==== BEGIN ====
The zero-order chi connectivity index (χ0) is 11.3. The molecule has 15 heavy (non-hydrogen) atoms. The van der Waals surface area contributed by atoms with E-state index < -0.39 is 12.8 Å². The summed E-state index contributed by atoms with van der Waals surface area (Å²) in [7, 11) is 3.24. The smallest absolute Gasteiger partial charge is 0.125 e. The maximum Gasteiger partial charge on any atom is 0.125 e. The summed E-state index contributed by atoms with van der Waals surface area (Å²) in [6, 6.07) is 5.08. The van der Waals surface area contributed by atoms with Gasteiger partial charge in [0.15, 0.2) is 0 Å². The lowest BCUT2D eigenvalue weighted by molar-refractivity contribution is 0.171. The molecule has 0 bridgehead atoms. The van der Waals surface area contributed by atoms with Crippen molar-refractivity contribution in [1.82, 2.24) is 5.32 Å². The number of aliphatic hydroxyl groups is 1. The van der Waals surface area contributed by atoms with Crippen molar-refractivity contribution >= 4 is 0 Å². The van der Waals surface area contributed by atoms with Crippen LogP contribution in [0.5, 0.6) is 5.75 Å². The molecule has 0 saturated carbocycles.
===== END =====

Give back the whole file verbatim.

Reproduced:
The zero-order chi connectivity index (χ0) is 11.3. The molecule has 15 heavy (non-hydrogen) atoms. The van der Waals surface area contributed by atoms with E-state index < -0.39 is 12.8 Å². The summed E-state index contributed by atoms with van der Waals surface area (Å²) in [7, 11) is 3.24. The smallest absolute Gasteiger partial charge is 0.125 e. The maximum Gasteiger partial charge on any atom is 0.125 e. The summed E-state index contributed by atoms with van der Waals surface area (Å²) in [6, 6.07) is 5.08. The van der Waals surface area contributed by atoms with Gasteiger partial charge in [0.15, 0.2) is 0 Å². The lowest BCUT2D eigenvalue weighted by molar-refractivity contribution is 0.171. The molecule has 0 bridgehead atoms. The van der Waals surface area contributed by atoms with Crippen molar-refractivity contribution in [1.82, 2.24) is 5.32 Å². The number of aliphatic hydroxyl groups is 1. The van der Waals surface area contributed by atoms with Crippen molar-refractivity contribution >= 4 is 0 Å². The van der Waals surface area contributed by atoms with Crippen LogP contribution in [0.5, 0.6) is 5.75 Å². The molecule has 0 saturated carbocycles.